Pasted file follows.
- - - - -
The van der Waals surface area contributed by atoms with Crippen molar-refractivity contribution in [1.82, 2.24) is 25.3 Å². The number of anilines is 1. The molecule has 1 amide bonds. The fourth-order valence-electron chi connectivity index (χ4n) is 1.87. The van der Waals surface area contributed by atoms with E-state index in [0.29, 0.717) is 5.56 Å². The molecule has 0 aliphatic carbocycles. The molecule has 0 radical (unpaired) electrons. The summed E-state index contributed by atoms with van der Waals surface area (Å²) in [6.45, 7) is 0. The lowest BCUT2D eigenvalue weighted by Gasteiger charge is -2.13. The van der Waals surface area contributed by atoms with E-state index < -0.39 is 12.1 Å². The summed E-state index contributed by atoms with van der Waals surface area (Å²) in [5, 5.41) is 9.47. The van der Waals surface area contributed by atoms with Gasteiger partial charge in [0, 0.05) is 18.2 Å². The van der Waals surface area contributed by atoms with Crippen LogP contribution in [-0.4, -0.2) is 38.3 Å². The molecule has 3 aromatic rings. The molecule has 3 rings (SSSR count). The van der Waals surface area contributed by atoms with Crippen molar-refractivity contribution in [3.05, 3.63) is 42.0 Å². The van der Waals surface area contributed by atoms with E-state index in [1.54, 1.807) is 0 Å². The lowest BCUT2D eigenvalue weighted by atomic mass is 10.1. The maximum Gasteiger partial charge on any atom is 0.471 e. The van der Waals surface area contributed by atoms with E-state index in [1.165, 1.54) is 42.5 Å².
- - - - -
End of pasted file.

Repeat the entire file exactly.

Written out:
The van der Waals surface area contributed by atoms with Crippen molar-refractivity contribution in [1.82, 2.24) is 25.3 Å². The number of anilines is 1. The molecule has 1 amide bonds. The fourth-order valence-electron chi connectivity index (χ4n) is 1.87. The van der Waals surface area contributed by atoms with E-state index in [0.29, 0.717) is 5.56 Å². The molecule has 0 aliphatic carbocycles. The molecule has 0 radical (unpaired) electrons. The summed E-state index contributed by atoms with van der Waals surface area (Å²) in [6.45, 7) is 0. The lowest BCUT2D eigenvalue weighted by Gasteiger charge is -2.13. The van der Waals surface area contributed by atoms with E-state index < -0.39 is 12.1 Å². The summed E-state index contributed by atoms with van der Waals surface area (Å²) in [5, 5.41) is 9.47. The van der Waals surface area contributed by atoms with Gasteiger partial charge in [0, 0.05) is 18.2 Å². The van der Waals surface area contributed by atoms with Crippen LogP contribution in [-0.4, -0.2) is 38.3 Å². The molecule has 3 aromatic rings. The molecule has 3 rings (SSSR count). The van der Waals surface area contributed by atoms with Crippen molar-refractivity contribution in [3.05, 3.63) is 42.0 Å². The van der Waals surface area contributed by atoms with E-state index in [1.54, 1.807) is 0 Å². The lowest BCUT2D eigenvalue weighted by atomic mass is 10.1. The maximum Gasteiger partial charge on any atom is 0.471 e. The van der Waals surface area contributed by atoms with E-state index in [1.165, 1.54) is 42.5 Å².